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Icône de Mode (Fashion Icon)

Start Date 04 November 2011
End Date 25 March 2012
Venue Musée des Tissus
Location Marseille, France
Exhibition display of underlit skirts, tent-shaped
Exhibition display of underlit skirts, tent-shaped

On the occasion of the Icon of Fashion exhibition, the Musée des Tissus unveils a very unexpected history of Fashion. Because the muse of this creation is none other than the Virgin Mary. For nearly six hundred and fifty years, the statues of the Virgin have had a veritable wardrobe, composed of majestic costumes, sparkling with precious stones and pearls, offered by the sovereigns or the simple faithful. Recently, big names in Haute Couture have designed new clothes for a statue of the Black Madonna of Toulouse. Thus, old gold embroidered fabrics and a contemporary camouflage pattern, they respond to each other in a selective conception of costume and body, since only the visible face of the statue is adorned.

At the heart of the Notre-Dame-la-Daurade basilica in Toulouse, a black Madonna, reputed to be miraculous, dominates the altar where her worship is celebrated. The original statue, burned during the Revolution, was replaced at the beginning of the XIX th century by a dark Madonna, carved identically, whose head, right arm and Child, arise amidst sumptuous fabrics.

Because this black Virgin is dressed and has a real wardrobe, changed according to the feasts and the liturgy. The statue is thus covered with a robe, a veil, and an additional robe, in miniature, dresses the Child Jesus. No less than twenty-two dresses, each accompanied by its veil and the robe of Christ, are presented in the exhibition.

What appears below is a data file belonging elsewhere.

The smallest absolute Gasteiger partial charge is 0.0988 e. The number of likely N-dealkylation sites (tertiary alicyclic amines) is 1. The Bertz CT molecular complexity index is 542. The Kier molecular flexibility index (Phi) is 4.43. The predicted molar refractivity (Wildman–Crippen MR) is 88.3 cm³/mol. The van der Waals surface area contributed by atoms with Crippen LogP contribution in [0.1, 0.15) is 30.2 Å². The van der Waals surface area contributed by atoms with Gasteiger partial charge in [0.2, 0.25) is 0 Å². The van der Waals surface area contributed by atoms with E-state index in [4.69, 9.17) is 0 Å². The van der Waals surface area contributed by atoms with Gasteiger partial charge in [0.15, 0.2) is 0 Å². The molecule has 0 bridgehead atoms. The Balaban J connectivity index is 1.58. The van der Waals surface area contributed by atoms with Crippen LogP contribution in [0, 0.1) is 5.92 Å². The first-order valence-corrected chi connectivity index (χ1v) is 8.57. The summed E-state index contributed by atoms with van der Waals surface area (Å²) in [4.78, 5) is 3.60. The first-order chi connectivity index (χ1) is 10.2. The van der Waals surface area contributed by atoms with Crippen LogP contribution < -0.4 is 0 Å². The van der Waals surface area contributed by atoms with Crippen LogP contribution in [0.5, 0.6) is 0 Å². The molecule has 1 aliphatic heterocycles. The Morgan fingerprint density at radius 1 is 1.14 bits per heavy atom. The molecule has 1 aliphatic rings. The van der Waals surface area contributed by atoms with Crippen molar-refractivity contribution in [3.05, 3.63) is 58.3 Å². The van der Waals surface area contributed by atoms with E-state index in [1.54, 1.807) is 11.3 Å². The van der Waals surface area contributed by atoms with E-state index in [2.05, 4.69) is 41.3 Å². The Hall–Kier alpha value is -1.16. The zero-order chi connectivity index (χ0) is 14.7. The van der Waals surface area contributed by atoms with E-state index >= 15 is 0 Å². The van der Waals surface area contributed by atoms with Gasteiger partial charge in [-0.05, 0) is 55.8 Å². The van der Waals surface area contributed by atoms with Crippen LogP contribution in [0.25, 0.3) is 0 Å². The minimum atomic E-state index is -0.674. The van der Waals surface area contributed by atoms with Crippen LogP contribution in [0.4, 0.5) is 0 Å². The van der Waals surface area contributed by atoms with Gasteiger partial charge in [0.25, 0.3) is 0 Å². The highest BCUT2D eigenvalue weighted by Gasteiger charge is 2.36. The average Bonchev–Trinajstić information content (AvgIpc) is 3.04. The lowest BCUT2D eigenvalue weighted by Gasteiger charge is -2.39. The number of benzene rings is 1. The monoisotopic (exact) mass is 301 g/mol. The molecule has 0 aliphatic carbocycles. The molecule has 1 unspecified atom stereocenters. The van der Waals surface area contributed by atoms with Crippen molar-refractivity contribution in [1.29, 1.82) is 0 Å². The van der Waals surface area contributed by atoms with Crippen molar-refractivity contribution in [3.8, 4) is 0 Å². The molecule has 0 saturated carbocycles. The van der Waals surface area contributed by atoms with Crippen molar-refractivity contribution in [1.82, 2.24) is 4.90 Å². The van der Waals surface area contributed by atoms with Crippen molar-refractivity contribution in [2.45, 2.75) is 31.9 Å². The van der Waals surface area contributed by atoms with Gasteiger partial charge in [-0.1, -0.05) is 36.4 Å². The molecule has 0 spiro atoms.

In 2009, Haute Couture designers renewed this extraordinary wardrobe and made new outfits for the statue. The Battle Dress by Jean-Charles de Castelbajac, with a camouflage pattern, evokes a strong and protective Virgin, trampling on the serpent of evil, protecting peoples bruised by conflict. The Wedding Feast of Franck Sorbier recalls the sovereign held the XVIII th century: it is canvas silk and son gold, embroidered with metallic lace, beads, tubes and rock glass. The Lenten Dressby Jean-Michel Broc, in woven viscose fabric, uses this artificial fiber from wood, produced from mother earth, evokes the motherhood of the Virgin. It is plum in color, to symbolize mourning and Lent, but velvet ribbons, soft like emerging young shoots, green, announce the renewal.

This Madonna dressed in Haute Couture is no exception. Since the XIV th century, the miraculous statue of the Virgin each had their dressing room, France, Spain, Italy or Germany. The Romanesque Majesties, brown complexion, Gothic Virgin, full of tenderness, articulated and painted statues of the XVII th and XVIII th century were dressed in sumptuous silks, gold and silver embroidered fabrics, embellished with beads and cabochons, lace, offered by sovereigns or by anonymous faithful.

Far from concealing the sculptures, these fake clothes gave the statues a spectacular, almost theatrical, and so human presence. The exhibition presents, in addition to the cloakroom of the Black Madonna of the Sea Bream, other clothes from these wardrobes today little known. Fragile and coveted for the richness of their constituent materials, decried by detractors of an expression of faith deemed too popular, these locker rooms have often been destroyed or have disappeared. The presentation of these dresses of statues of the Virgin at the Tissue Museum is therefore exceptional and allows us to evoke more than six hundred and fifty years of a prestigious creation, reserved for that which was considered by its dressers as the Queen par excellence.

Image courtesy of Musée des Tissus, Marseilles, France